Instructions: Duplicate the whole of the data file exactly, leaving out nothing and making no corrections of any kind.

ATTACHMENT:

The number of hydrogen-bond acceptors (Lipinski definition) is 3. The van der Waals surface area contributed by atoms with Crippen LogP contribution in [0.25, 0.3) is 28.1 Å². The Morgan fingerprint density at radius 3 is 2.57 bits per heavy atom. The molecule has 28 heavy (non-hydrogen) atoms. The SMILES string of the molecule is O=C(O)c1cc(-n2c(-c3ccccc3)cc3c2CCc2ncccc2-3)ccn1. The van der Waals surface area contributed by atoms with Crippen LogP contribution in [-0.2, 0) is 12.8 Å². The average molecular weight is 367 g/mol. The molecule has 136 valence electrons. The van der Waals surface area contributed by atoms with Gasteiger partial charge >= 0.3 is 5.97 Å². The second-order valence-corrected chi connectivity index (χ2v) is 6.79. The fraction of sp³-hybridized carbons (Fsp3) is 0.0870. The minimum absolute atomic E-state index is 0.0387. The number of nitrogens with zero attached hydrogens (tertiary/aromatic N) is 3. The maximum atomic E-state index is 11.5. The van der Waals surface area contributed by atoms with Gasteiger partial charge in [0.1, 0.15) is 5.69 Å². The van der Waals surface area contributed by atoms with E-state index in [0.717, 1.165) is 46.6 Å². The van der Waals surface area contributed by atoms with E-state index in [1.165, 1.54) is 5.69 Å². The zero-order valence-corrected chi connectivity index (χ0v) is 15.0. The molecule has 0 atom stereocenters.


The number of hydrogen-bond acceptors (Lipinski definition) is 3. The van der Waals surface area contributed by atoms with Crippen LogP contribution in [0.25, 0.3) is 28.1 Å². The Morgan fingerprint density at radius 3 is 2.57 bits per heavy atom. The molecule has 28 heavy (non-hydrogen) atoms. The SMILES string of the molecule is O=C(O)c1cc(-n2c(-c3ccccc3)cc3c2CCc2ncccc2-3)ccn1. The van der Waals surface area contributed by atoms with Crippen LogP contribution in [-0.2, 0) is 12.8 Å². The average molecular weight is 367 g/mol. The molecule has 136 valence electrons. The van der Waals surface area contributed by atoms with Gasteiger partial charge >= 0.3 is 5.97 Å². The second-order valence-corrected chi connectivity index (χ2v) is 6.79. The fraction of sp³-hybridized carbons (Fsp3) is 0.0870. The minimum absolute atomic E-state index is 0.0387. The number of nitrogens with zero attached hydrogens (tertiary/aromatic N) is 3. The maximum atomic E-state index is 11.5. The van der Waals surface area contributed by atoms with Gasteiger partial charge in [0.1, 0.15) is 5.69 Å². The van der Waals surface area contributed by atoms with E-state index in [0.717, 1.165) is 46.6 Å². The van der Waals surface area contributed by atoms with E-state index in [1.165, 1.54) is 5.69 Å². The zero-order valence-corrected chi connectivity index (χ0v) is 15.0. The molecule has 0 atom stereocenters.